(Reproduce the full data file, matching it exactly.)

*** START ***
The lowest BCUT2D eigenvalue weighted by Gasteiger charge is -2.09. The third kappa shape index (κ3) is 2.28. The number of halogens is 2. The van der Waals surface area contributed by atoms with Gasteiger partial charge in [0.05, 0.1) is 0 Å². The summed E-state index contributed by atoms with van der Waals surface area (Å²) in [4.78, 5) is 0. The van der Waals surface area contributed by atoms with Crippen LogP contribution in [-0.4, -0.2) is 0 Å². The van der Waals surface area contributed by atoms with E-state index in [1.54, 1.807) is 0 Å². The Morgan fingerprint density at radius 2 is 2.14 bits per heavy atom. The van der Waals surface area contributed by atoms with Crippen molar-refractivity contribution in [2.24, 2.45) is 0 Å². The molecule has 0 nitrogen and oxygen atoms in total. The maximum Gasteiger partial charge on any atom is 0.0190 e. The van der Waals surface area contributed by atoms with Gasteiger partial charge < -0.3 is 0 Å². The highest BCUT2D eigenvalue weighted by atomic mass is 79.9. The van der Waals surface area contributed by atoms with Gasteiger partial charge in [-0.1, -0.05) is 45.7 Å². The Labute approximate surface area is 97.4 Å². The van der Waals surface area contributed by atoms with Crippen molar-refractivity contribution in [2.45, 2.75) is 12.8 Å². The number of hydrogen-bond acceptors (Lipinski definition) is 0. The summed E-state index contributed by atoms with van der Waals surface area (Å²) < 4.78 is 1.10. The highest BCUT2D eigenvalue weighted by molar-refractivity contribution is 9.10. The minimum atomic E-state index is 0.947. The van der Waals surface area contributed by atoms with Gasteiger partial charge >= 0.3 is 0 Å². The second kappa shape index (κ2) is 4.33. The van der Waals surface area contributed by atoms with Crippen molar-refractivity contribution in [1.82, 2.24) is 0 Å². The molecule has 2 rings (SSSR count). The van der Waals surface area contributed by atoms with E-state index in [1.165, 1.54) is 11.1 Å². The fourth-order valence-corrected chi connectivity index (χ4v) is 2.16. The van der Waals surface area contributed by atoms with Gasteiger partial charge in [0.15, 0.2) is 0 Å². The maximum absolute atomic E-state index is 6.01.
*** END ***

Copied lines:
The lowest BCUT2D eigenvalue weighted by Gasteiger charge is -2.09. The third kappa shape index (κ3) is 2.28. The number of halogens is 2. The van der Waals surface area contributed by atoms with Gasteiger partial charge in [0.05, 0.1) is 0 Å². The summed E-state index contributed by atoms with van der Waals surface area (Å²) in [4.78, 5) is 0. The van der Waals surface area contributed by atoms with Crippen LogP contribution in [-0.4, -0.2) is 0 Å². The van der Waals surface area contributed by atoms with E-state index in [1.54, 1.807) is 0 Å². The Morgan fingerprint density at radius 2 is 2.14 bits per heavy atom. The van der Waals surface area contributed by atoms with Crippen molar-refractivity contribution in [2.24, 2.45) is 0 Å². The molecule has 0 nitrogen and oxygen atoms in total. The maximum Gasteiger partial charge on any atom is 0.0190 e. The van der Waals surface area contributed by atoms with Gasteiger partial charge < -0.3 is 0 Å². The highest BCUT2D eigenvalue weighted by atomic mass is 79.9. The van der Waals surface area contributed by atoms with Gasteiger partial charge in [-0.1, -0.05) is 45.7 Å². The Labute approximate surface area is 97.4 Å². The van der Waals surface area contributed by atoms with Crippen molar-refractivity contribution in [2.45, 2.75) is 12.8 Å². The number of hydrogen-bond acceptors (Lipinski definition) is 0. The summed E-state index contributed by atoms with van der Waals surface area (Å²) < 4.78 is 1.10. The highest BCUT2D eigenvalue weighted by molar-refractivity contribution is 9.10. The minimum atomic E-state index is 0.947. The van der Waals surface area contributed by atoms with Gasteiger partial charge >= 0.3 is 0 Å². The second kappa shape index (κ2) is 4.33. The van der Waals surface area contributed by atoms with Crippen molar-refractivity contribution in [1.82, 2.24) is 0 Å². The molecule has 2 rings (SSSR count). The van der Waals surface area contributed by atoms with E-state index in [1.165, 1.54) is 11.1 Å². The fourth-order valence-corrected chi connectivity index (χ4v) is 2.16. The van der Waals surface area contributed by atoms with Gasteiger partial charge in [0.15, 0.2) is 0 Å². The maximum absolute atomic E-state index is 6.01.